Ahead of the game, I felt a nervous excitement coursing through my body. An uninspired performance against Crystal Palace last time out didn’t offer much in the way of optimistic thinking for today, yet to consign us to defeat against a fellow promoted side at this stage of the season felt slightly as if I was giving up already.
Without question, our October performances were streets ahead of those we put out in September, but we were still missing that elusive first victory. No disrespect to Slaven Bilic and his West Brom side, but this felt like our best opportunity to take all 3 points from a game so far. They hadn’t beaten us in the league at home since 1967, so this was a must-win.
Parker surprised many, including me, by bringing deadline day loanee Joachim Andersen straight into the starting XI. Few would have thought he’d be involved, especially given the fact he suffered an unfortunate ankle injury not long after joining. He replaced Tim Ream in the team, with Decordova-Reid replacing Loftus-Cheek in our only other change. Personally, I was happy to see the inclusion of Andersen as I felt he would bring an assured and experienced presence to our backline. Not to say Ream lacks experience, but Andersen has far more recent experiences of top-level football in Europe, having played 32 times for Lyon last season, including 6 times in the Champions League. On the other hand, I was sceptical about Reid’s inclusion in the XI over Loftus-Cheek as I think Ruben provides something no one else can in our team: the experience and tactical nous required of Premier League players today.
As the game started, I was cautious with my optimism, as it looked though the same alarm bells were ringing throughout the team. We were naïve in possession and I think we gave the ball away too easily on too many different occasions. We allowed the Baggies to settle on our home turf, something that cannot be allowed to happen in games as crucial as these. With West Brom possessing players such as Grady Diangana and Matheus Pereira, who are capable of deadly counter-attacks, we had to make sure we were comfortable with the ball.
The further the game progressed through the first half, the more apparent it became that young Ademola Lookman is a man who possesses some serious talent. The 23-year-old held a high and wide position and looked to be one of those who could have a real say on the outcome of the game.
Another midfielder who I think has been excellent of late has been our captain, Tom Cairney. People question his leadership credentials but for me, he has always been the man who should be in charge, purely based on his evident passion for the club, the example he sets both on and off and the holes he’s been able to get us out of (see Leeds at home, 2017) since he joined in 2015. When he went down on the 17-minute mark, I was worried. I feel like he is the one in our midfield who can dictate the tempo of a game, whilst also being capable of magic with that left boot of his. Thankfully, he was able to continue.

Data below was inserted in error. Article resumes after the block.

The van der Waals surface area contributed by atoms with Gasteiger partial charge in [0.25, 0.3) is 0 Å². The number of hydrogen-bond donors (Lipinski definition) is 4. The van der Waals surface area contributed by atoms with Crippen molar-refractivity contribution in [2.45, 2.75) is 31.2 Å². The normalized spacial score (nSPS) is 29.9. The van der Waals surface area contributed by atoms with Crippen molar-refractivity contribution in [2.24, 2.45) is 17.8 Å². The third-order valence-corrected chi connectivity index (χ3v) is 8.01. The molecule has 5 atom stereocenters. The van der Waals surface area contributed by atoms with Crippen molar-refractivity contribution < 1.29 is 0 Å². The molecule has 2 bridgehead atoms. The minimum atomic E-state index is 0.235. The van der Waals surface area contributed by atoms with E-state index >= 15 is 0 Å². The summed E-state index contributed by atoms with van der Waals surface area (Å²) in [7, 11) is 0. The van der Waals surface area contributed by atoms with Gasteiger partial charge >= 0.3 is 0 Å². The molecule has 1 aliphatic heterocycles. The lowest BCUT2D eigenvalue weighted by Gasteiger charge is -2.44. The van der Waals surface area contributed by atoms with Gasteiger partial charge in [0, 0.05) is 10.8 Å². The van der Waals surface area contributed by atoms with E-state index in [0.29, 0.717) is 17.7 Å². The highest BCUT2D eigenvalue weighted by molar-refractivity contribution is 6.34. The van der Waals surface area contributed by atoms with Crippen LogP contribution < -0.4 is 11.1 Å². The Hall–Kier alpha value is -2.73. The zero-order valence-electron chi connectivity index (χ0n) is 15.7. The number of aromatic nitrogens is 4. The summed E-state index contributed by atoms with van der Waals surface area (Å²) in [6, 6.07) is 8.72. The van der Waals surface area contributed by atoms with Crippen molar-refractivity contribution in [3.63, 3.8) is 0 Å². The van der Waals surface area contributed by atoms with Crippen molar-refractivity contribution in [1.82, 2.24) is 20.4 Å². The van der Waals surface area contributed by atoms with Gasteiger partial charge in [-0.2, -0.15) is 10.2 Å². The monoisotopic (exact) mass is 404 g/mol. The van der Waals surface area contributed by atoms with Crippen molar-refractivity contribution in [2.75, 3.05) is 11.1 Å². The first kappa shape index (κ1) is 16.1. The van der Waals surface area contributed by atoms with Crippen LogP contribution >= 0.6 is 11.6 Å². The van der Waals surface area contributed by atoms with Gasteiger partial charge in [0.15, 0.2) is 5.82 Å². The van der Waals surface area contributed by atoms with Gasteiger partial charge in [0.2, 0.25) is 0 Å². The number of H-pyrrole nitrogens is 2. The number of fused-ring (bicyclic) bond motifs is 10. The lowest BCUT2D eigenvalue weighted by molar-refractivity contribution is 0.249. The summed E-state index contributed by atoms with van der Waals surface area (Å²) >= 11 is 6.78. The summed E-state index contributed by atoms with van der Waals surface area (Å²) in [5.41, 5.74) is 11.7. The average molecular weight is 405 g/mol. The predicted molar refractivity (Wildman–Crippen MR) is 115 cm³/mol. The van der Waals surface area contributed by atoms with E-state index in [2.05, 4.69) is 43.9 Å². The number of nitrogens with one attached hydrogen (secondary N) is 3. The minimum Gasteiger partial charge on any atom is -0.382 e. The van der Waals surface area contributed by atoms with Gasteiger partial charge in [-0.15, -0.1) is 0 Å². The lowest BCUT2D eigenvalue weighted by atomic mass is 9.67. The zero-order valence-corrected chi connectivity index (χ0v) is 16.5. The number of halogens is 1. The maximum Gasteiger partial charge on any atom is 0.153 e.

On 25 minutes, we were able to score only our 2nd home goal of the season and forge ahead through a pinpoint header from none other than Decordova-Reid. Antonee Robinson fizzed a devilish-looking cross into our super Serb, Aleksandar Mitrovic, who teed up Bobby to power home. Perhaps not a goal we deserved on the balance of play, yet something you won’t catch me complaining about. After all, we know how hard wins are to come by this season.
And just 4 minutes later, our lead was doubled thanks to a scorcher from ex-Chelsea player, Ola Aina. Set up again by Mitro after some neat passing play, Aina sent a bullet into the West Brom net – something that was made even more impressive by the fact that it came from his weaker left foot. It was one of those where, as the ball left his foot, I had no doubt as to where it would end up.
After our quick-fire double, I thought that we settled into the game well, and managed to stamp some real authority on it. Karlan Grant missed a good chance for West Brom, sending his effort from outside the area wide of the mark.
In the second half, Fulham could have, and almost definitely should have, made it 3-0. An error by West Brom keeper Sam Johnstone resulted in him giving the ball away to Ademola Lookman, who passed to Cairney. His sumptuous chip was desperately stopped on the line by Conor Townsend, who was only able to tap it into an unmarked Bobby Reid’s feet. However, his shot was aimed straight at Ajayi, who was able to ensure the score remained at only 2-0. Frustrating though it may have been, we should’ve been thankful that we were already two up at that point, though I do feel any striker worth his salt puts that one away, especially one who is fighting to establish himself in the first team. There were shouts for handball, and biased though I may be, I felt there was little the defender could do and any body movement was a natural rather than a deliberate attempt to prevent the goal.
Thankfully, we were able to see out the remainder of the game without controversy and we proved well worth the 3 points we had fought so hard to gain. I thought this was a mature and clinical performance, one of our best under Parker so far but also a performance that sets a benchmark for us to improve upon, as it goes without saying, there are far tougher tests on the horizon. And those tougher tests start with a trip to the Olympic Stadium next Saturday night.